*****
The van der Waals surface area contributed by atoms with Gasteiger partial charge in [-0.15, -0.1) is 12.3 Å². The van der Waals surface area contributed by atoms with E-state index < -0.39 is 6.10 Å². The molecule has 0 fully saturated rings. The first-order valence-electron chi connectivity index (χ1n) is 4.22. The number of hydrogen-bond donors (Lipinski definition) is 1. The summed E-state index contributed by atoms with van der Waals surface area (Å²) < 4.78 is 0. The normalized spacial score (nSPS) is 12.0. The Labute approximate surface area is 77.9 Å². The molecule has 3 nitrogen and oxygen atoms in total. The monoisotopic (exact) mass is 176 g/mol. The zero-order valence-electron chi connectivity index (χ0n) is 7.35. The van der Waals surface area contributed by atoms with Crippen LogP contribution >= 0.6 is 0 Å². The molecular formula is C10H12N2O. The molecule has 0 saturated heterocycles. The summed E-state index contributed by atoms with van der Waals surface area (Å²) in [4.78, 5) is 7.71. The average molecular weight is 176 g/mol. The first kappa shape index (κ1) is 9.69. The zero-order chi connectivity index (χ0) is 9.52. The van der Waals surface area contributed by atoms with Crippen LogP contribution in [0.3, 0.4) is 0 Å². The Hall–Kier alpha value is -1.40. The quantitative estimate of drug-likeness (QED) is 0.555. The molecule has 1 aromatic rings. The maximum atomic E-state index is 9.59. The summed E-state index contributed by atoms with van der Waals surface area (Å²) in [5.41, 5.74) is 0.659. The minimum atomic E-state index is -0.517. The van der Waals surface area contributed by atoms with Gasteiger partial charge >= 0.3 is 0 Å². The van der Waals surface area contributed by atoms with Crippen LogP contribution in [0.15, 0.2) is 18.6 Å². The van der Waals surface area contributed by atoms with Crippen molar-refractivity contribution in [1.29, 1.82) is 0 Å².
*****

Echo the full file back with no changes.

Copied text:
The van der Waals surface area contributed by atoms with Gasteiger partial charge in [-0.15, -0.1) is 12.3 Å². The van der Waals surface area contributed by atoms with E-state index < -0.39 is 6.10 Å². The molecule has 0 fully saturated rings. The first-order valence-electron chi connectivity index (χ1n) is 4.22. The number of hydrogen-bond donors (Lipinski definition) is 1. The summed E-state index contributed by atoms with van der Waals surface area (Å²) < 4.78 is 0. The normalized spacial score (nSPS) is 12.0. The Labute approximate surface area is 77.9 Å². The molecule has 3 nitrogen and oxygen atoms in total. The monoisotopic (exact) mass is 176 g/mol. The zero-order valence-electron chi connectivity index (χ0n) is 7.35. The van der Waals surface area contributed by atoms with Crippen LogP contribution >= 0.6 is 0 Å². The molecular formula is C10H12N2O. The molecule has 0 saturated heterocycles. The summed E-state index contributed by atoms with van der Waals surface area (Å²) in [4.78, 5) is 7.71. The average molecular weight is 176 g/mol. The first kappa shape index (κ1) is 9.69. The zero-order chi connectivity index (χ0) is 9.52. The van der Waals surface area contributed by atoms with Crippen LogP contribution in [0.3, 0.4) is 0 Å². The Hall–Kier alpha value is -1.40. The quantitative estimate of drug-likeness (QED) is 0.555. The molecule has 1 aromatic rings. The maximum atomic E-state index is 9.59. The summed E-state index contributed by atoms with van der Waals surface area (Å²) in [5.41, 5.74) is 0.659. The minimum atomic E-state index is -0.517. The van der Waals surface area contributed by atoms with Gasteiger partial charge >= 0.3 is 0 Å². The van der Waals surface area contributed by atoms with Crippen LogP contribution in [0.15, 0.2) is 18.6 Å². The van der Waals surface area contributed by atoms with Crippen molar-refractivity contribution in [1.29, 1.82) is 0 Å².